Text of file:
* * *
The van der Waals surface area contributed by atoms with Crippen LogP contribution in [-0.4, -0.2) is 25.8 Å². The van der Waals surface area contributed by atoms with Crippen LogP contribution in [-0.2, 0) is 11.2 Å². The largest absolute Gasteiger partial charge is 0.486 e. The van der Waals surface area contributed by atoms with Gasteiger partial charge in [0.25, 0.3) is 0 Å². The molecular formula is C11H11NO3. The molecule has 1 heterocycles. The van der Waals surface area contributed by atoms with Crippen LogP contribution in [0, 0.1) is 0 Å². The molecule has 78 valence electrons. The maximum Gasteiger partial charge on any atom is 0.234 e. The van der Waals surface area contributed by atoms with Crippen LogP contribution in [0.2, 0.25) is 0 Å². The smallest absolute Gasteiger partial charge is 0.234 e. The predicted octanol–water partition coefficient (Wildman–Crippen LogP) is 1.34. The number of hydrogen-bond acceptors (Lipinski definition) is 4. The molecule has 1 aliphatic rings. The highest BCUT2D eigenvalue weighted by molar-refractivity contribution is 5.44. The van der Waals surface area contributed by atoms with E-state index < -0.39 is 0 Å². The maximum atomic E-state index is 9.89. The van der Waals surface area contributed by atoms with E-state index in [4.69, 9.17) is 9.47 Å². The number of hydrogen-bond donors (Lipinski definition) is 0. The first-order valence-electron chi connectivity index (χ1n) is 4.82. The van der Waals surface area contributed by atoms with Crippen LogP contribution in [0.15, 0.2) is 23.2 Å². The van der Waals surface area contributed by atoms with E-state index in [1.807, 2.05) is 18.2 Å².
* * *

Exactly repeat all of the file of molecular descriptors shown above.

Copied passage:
The van der Waals surface area contributed by atoms with Crippen LogP contribution in [-0.4, -0.2) is 25.8 Å². The van der Waals surface area contributed by atoms with Crippen LogP contribution in [-0.2, 0) is 11.2 Å². The largest absolute Gasteiger partial charge is 0.486 e. The van der Waals surface area contributed by atoms with Gasteiger partial charge in [0.25, 0.3) is 0 Å². The molecular formula is C11H11NO3. The molecule has 1 heterocycles. The van der Waals surface area contributed by atoms with Crippen LogP contribution in [0, 0.1) is 0 Å². The molecule has 78 valence electrons. The maximum Gasteiger partial charge on any atom is 0.234 e. The van der Waals surface area contributed by atoms with Crippen LogP contribution in [0.2, 0.25) is 0 Å². The smallest absolute Gasteiger partial charge is 0.234 e. The predicted octanol–water partition coefficient (Wildman–Crippen LogP) is 1.34. The number of hydrogen-bond acceptors (Lipinski definition) is 4. The molecule has 1 aliphatic rings. The highest BCUT2D eigenvalue weighted by molar-refractivity contribution is 5.44. The van der Waals surface area contributed by atoms with E-state index < -0.39 is 0 Å². The maximum atomic E-state index is 9.89. The van der Waals surface area contributed by atoms with E-state index in [4.69, 9.17) is 9.47 Å². The number of hydrogen-bond donors (Lipinski definition) is 0. The first-order valence-electron chi connectivity index (χ1n) is 4.82. The van der Waals surface area contributed by atoms with Crippen LogP contribution in [0.15, 0.2) is 23.2 Å². The van der Waals surface area contributed by atoms with E-state index in [1.807, 2.05) is 18.2 Å².